Blossoming trees, meadows splashed with color, and juicy fruit – traditional mixed orchards are a little paradise right on the outskirts of our cities and villages. Here, plants, animals, and man live in a mutually dependent symbiosis. It is a world of its own, that turns with the rhythm of the seasons. A carousel of life – with no beginning and no end.
Hundreds of years ago, man created this unique cultivated landscape to enable him to grow fruit in large quantities while using the fields to raise livestock. Over time, these orchards have become a widely varied habitat, home to a countless animal, insect, and plant species. The old fruit trees offer nesting places for almost every species of bird, the many types of grass, flowers, and herbs attract insects while underground there are multitudes of field mice – welcome sustenance for foxes and birds of prey. Migratory birds return to the traditional mixed orchards every year as the conditions here are ideal for breeding.
Only with the help of man can traditional mixed orchards be preserved. From pruning the trees at the end of winter and mowing the grass throughout summer to the fruit harvest in autumn - man creates change all year round in the orchards, shaping the lives of its animal inhabitants as he does so. It takes a lot of work to care for and cultivate these orchards, and the return is uneconomical compared to ordinary, commercially-run orchards. Today, traditional mixed orchards are among the endangered biotopes in central Europe.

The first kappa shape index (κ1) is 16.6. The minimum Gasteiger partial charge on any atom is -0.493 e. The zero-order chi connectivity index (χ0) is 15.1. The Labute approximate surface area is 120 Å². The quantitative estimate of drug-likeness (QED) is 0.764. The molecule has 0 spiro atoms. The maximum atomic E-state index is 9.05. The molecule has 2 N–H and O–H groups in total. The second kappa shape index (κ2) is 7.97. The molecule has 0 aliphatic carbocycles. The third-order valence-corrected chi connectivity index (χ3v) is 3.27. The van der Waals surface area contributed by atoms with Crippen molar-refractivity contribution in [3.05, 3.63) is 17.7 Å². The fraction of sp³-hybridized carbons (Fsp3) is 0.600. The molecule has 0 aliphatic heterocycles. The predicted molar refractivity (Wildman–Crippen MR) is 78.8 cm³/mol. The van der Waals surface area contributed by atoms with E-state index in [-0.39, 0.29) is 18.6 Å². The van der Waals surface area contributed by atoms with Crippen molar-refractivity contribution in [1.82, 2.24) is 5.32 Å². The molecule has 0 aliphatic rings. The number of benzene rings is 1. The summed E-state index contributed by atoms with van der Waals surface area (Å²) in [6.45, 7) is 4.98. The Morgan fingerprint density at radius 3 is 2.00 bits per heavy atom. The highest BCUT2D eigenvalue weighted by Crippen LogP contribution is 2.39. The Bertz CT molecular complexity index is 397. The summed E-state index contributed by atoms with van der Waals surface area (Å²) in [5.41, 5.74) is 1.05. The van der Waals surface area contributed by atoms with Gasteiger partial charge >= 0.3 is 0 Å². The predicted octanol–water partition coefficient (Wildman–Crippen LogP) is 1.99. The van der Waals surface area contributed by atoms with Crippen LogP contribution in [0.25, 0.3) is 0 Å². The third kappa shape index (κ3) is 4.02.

The film is a ride on the carousel of life that is never-ending in the orchard. As the seasons change, we experience the interplay of nature, man and animals. Each depends on the other – and observing this miniature world, we gain an impressive perspective on the principles of life. We accompany typical orchard dwellers like the nuthatch, field mouse, the squirrel or the deer throughout the year, experience carefree, astonishing, and poignant moments, and watch the eternally fascinating dance of life and death. These encounters create an awareness that traditional mixed orchards are much more than an obsolete agricultural anomaly. As an essential part of European heritage, they are above all a valuable habitat for our indigenous and fascinating animals, insects, and plants. The last remnant of the Garden of Eden.